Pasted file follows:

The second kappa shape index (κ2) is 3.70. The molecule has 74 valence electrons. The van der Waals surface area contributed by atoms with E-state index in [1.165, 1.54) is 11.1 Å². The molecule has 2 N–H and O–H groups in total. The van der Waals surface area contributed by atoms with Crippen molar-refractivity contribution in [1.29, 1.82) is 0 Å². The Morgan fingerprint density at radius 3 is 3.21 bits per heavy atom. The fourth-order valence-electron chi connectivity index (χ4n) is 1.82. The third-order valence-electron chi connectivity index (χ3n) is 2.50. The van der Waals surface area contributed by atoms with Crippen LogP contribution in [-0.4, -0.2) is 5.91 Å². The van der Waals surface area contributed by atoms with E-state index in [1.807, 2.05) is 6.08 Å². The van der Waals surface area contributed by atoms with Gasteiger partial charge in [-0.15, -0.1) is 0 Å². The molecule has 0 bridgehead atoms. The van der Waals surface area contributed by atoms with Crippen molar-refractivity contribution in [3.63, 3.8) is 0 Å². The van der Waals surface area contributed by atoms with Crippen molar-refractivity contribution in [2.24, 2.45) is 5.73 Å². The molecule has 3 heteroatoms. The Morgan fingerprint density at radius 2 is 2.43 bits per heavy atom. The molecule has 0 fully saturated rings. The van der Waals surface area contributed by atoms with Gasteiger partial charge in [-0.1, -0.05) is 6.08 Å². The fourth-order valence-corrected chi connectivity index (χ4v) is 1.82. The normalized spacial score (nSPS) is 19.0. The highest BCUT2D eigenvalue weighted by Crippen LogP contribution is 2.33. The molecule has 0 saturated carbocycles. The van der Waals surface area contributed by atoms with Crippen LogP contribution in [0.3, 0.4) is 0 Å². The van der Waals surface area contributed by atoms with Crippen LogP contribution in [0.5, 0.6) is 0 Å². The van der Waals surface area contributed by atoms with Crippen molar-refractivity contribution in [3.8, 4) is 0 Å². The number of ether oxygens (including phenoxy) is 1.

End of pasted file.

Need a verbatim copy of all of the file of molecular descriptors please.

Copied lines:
The second kappa shape index (κ2) is 3.70. The molecule has 74 valence electrons. The van der Waals surface area contributed by atoms with E-state index in [1.165, 1.54) is 11.1 Å². The molecule has 2 N–H and O–H groups in total. The van der Waals surface area contributed by atoms with Crippen molar-refractivity contribution in [1.29, 1.82) is 0 Å². The Morgan fingerprint density at radius 3 is 3.21 bits per heavy atom. The fourth-order valence-electron chi connectivity index (χ4n) is 1.82. The third-order valence-electron chi connectivity index (χ3n) is 2.50. The van der Waals surface area contributed by atoms with Crippen LogP contribution in [-0.4, -0.2) is 5.91 Å². The van der Waals surface area contributed by atoms with E-state index in [1.807, 2.05) is 6.08 Å². The van der Waals surface area contributed by atoms with Gasteiger partial charge in [-0.15, -0.1) is 0 Å². The molecule has 0 bridgehead atoms. The van der Waals surface area contributed by atoms with Crippen molar-refractivity contribution in [3.63, 3.8) is 0 Å². The van der Waals surface area contributed by atoms with Crippen molar-refractivity contribution in [2.24, 2.45) is 5.73 Å². The molecule has 3 heteroatoms. The Morgan fingerprint density at radius 2 is 2.43 bits per heavy atom. The molecule has 0 fully saturated rings. The van der Waals surface area contributed by atoms with Gasteiger partial charge in [-0.1, -0.05) is 6.08 Å². The fourth-order valence-corrected chi connectivity index (χ4v) is 1.82. The normalized spacial score (nSPS) is 19.0. The highest BCUT2D eigenvalue weighted by Crippen LogP contribution is 2.33. The molecule has 0 saturated carbocycles. The van der Waals surface area contributed by atoms with Crippen LogP contribution in [0.3, 0.4) is 0 Å². The van der Waals surface area contributed by atoms with Crippen LogP contribution in [0.5, 0.6) is 0 Å². The van der Waals surface area contributed by atoms with Crippen molar-refractivity contribution in [3.8, 4) is 0 Å². The number of ether oxygens (including phenoxy) is 1.